Hi Leh

I visited Leh-Ladakh in July 2017 – a trip that has been etched in my memory permanently for various reasons. I had planned to write this post right after the trip, and it has been two years (almost) I have procrastinated to put it down. But the memories are still so vivid that I can remember each day like it happened yesterday.

It is quite impossible to put down the Leh experience into words. The beauty and serenity of Leh just cannot be frozen into mere adjectives and photographs. The real depth and magnificence can be (and should be) experienced only with the naked eye.

I had been planning to visit this quaint little town located amidst the Himalayas for quite some time. So, when my friends and I boarded an early morning flight here, I couldn’t be more excited. It was heavenly to watch the golden rays of the rising sun bounce off of the snow-clad peaks of Himalayas.

Looking at such exquisite landscapes even before reaching Leh, was purely a divine feeling. As our flight receded down, we circled around the magnanimous Himalayas and the excitement doubled.

We landed in front of a tiny airport and were taken to Hotel Shambhala for accommodation.

Many such frames and artifacts were a part of Shambhala’s decor

We dropped our bags and couldn’t help but adore the artsy decor of our cozy wooden rooms. When we asked the significance of all the art in this place, the hotel staff informed us that it symbolized myths and stories from the Tibetan culture. The ambience of Shambhala was pure and fascinating. It was so much more than just comfortable rooms. It felt like I was at home, a home that had been waiting for our arrival.

The view from our room

After we freshened up, we were welcomed to the town in the true-Ladakhi style by the locals as they performed a beautiful song and dance. Not only did we enjoy their performance to the folk songs but even shook a leg with them. “Julley!” – the local word for Hello became the only way greeted each other thereon.

Then, we left for an acclimatization hike to Shanti Stupa. As the name suggests, it was an extremely peaceful place located on top of a hill and was frequented by monks for meditation. Our hike here wasn’t about meditation though. We simply wanted our bodies to get adjusted to the altitude of 11500 feet and the clean, pollution free air.

When we reached the top, it was almost sunset and in the golden hour, we saw the bird’s eye view of the entire town flushed in green, nestled in the valley created by the mighty, barren mountains.

We strolled around the Shanti Stupa for a while, inhaling the clean air and absorbing the purity. It was a peaceful day one.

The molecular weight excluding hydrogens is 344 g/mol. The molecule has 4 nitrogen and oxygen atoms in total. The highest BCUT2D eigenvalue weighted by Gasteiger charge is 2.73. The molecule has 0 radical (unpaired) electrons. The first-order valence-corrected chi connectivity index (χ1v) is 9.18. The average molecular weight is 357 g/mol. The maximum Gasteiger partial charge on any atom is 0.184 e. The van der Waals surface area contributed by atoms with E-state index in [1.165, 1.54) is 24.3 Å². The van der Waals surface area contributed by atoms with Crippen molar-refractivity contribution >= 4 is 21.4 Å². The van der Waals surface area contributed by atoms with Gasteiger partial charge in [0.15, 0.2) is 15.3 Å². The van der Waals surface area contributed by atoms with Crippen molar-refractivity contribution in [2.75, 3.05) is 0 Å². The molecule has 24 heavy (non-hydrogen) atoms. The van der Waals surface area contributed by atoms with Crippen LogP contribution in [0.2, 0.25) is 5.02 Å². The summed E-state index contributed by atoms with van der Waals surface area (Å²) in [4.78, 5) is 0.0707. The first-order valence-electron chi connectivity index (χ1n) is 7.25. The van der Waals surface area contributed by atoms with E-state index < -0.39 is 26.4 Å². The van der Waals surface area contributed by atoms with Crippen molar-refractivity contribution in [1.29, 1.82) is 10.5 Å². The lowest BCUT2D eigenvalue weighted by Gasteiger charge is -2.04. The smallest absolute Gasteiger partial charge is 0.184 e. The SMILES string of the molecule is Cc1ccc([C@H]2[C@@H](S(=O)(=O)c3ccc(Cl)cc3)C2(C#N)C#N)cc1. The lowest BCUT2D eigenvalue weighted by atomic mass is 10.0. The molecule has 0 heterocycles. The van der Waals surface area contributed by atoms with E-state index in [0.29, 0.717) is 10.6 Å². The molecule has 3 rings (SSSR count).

The Shanti Stupa

Next up on our journey at Leh was Indus-Zanskar Rafting. On Day two, we left for White water rafting from Scorpoche to Nimu Sangam – a stretch of about 16 kms. Over the last few years, I have had the opportunity to do rafting on the Ganges many times. It is probably the only river in India with the highest grade of rapids. But the Zanskar has a charm of its own. Its fresh and white like ice just melted (it literally is a glacier) so we were asked to wear bodysuits and they were umm.. well, here it is..

Rafting is probably one of my favorite adventure activities. It is both thrilling and calm. I have some really special memories attached to the sport. One of them being the Zanskar experience.

Post rafting, we visited the Thicksey Monastery and saw the Future Buddha- a tall and really huge structure of the Buddha.

Next day, left for the Pangong Lake. A six-hour road trip through the gorgeous Himalayan valleys and plains was worth it all. On the way, we took a stop at the Changla Pass (altitude 17688 ft) and at Khardongla Pass (18380 ft) where we also experienced our first snow fall. Our roadtrip also included multiple dance sessions whenever we took a break. It was a crazy fun time. Beautiful beyond expression. I’m just going to let the pictures speak for themselves here on.

Can you spot the Mountain Roads?
Through the ice-capped mountains to Khardongla Pass
Zillions of Tibetan prayer flags adorned the rocks at Changla Pass

It was almost dinner time when we reached our campsite beside the Pnagong, we were at the highest altitude ever and freezing beside a lake. We had a little dance party at the campsite and then a chilly night followed. Next morning, when we woke up to the sight of the blue spread of water on the backdrop of dull mountains and a bright blue sky, we were spellbound. No matter how I describe this place, it will be an understatement.

Did you know that India shares this pristine lake with its neighbor? Only 20 percent of the lake lies in India. The remaining 80 percent lies beyond the line, in China.

(…to be continued)

photos by me and my friends Apoorva, Rishabh, Sammy

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